As such, this becomes in essence an oxymoron in that yes a guy from India can challenge a woman from Brasil; however, so too can I guy from Arkansas throw racial epithets at them both.

While online still has a lot of work to be done in its bigotry, the changing landscape of protagonists through the years is an important one.  There are several non-white protagonists in games as of late. There’s Native American protagonist, Delsin Rowe, the growing amount of Black protagonists (CJ, Lincoln Clay, Marcus from Watch Dogs 2), mixed race people (Alyx Vance, Jade of Beyond Good and Evil), East Asian – Noriko, Arab (Bayek) and even Indian (Chloe of Uncharted).  There are still missing perspectives overall though, as there are few Latinx protagonists, the smallest amount represented overall in gaming.  Furthermore, the experience of the dark-skinned Black woman is only appearing now with Sharla in Beyond Good and Evil 2.  Much is this is due to a growing community of gamers of color both men and women around the world who are proclaiming their perspectives need to be met. Worlds of white are often seen as limited, diverse casts like the randomized races of Horizon Zero Dawn’s characters or the in depth discussions of ethnic groups in Red Dead Redemption 2, make for progress in a world with a main white character. Even a game with particular European setting featuring white characters – in alignment with its location – gets called out. As such, the world is playing and the world would like to see themselves.


            Still, all of this is progress for more diversity in games. As character customization gets larger more options for how well you want someone to match your perspective grows. Furthermore, more and more games feature diverse protagonists in terms of sexuality, gender or race. And if the protagonist isn’t diverse than their world must be, giving way to same sex unions, multidimensional racial characters and women who need no man’s input.   Video Games maybe the medium that is the most behind, but there is progress occurring. When I can shoot an ex-slaver, KKK, and retired confederate soldiers and gain positive honor for it that is a game progress for 2018. Through and through, I could write ad infinitum about this topic, but at the moment this overview seeks to be the beginning of a world of information.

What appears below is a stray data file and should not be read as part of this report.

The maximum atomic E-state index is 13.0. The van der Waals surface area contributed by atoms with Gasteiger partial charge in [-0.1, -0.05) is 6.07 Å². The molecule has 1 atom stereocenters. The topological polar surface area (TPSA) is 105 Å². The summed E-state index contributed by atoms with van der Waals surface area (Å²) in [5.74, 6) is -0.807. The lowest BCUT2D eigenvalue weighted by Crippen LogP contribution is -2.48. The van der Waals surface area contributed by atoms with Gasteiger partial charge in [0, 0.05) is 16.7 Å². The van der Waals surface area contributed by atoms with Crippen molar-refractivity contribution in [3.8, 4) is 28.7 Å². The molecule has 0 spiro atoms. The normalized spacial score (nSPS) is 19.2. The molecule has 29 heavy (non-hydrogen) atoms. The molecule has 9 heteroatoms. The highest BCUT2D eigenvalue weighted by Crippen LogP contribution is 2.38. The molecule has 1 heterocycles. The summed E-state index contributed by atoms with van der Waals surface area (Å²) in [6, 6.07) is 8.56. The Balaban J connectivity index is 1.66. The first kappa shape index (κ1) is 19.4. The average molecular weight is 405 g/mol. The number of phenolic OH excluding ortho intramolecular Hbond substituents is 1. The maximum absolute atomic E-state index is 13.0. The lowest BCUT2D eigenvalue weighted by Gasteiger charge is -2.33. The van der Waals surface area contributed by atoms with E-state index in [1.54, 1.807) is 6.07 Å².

Chaos is a Wheel more than a Ladder - Riots

While I will get to discussing our current state of affairs in the country (August 2017), I will first shed some light on the concept of rioting, chaos and the mania that drives humans. One would say as Littlefinger, from Game of Thrones, might say that Chaos is a Ladder in that it continues to build. However, I think Chaos is a Wheel as often comes back and repeats itself time and time again through history, in evolution, and even in the very existence of entropy. At the same time it's all interconnected as the spokes; for chaos tends to repeat itself as riots are inverse or parallel images, wars will never end, and falling in and out of love is a cycle.

At first, one might think this is presents a portentous outlook on the world that live in, but it is merely fact as human exist to eventually establish order or chaos. It's why we create legal systems, why we have territories and at the same time why we have violence and why we have crime. The internal forces of the mind will always drive a person to certain outcomes based on neurological impulses to situations. Many times this manifests in riots.

At current though, these riots come from the hatred of being relegated to mediocrity and fragile egos. The term race riot has existed in America since its inception as Black people frequently tried to riot against their bondage, against their station in life and constantly against Jim Crow laws, Civil Rights issues and against police brutality. However, most of these were not riots, but protests against an inescapable hell that has existed in America since its inception. While within our heritage we have always been royalty and warriors so to vilify restriction on our bodies is only natural. Many other racial groups haven't protested like we have on this soil even though they were treated in a variety of terrible ways too - internment camps, railroad labor conditions, underpaid immigrants and more. Though they have protested in their own original countries - ranging from the Boxer Rebellion to the Battle for Algiers. All of these protests have been a right to protest and protect for rights and sovereignty of ones own mind and body.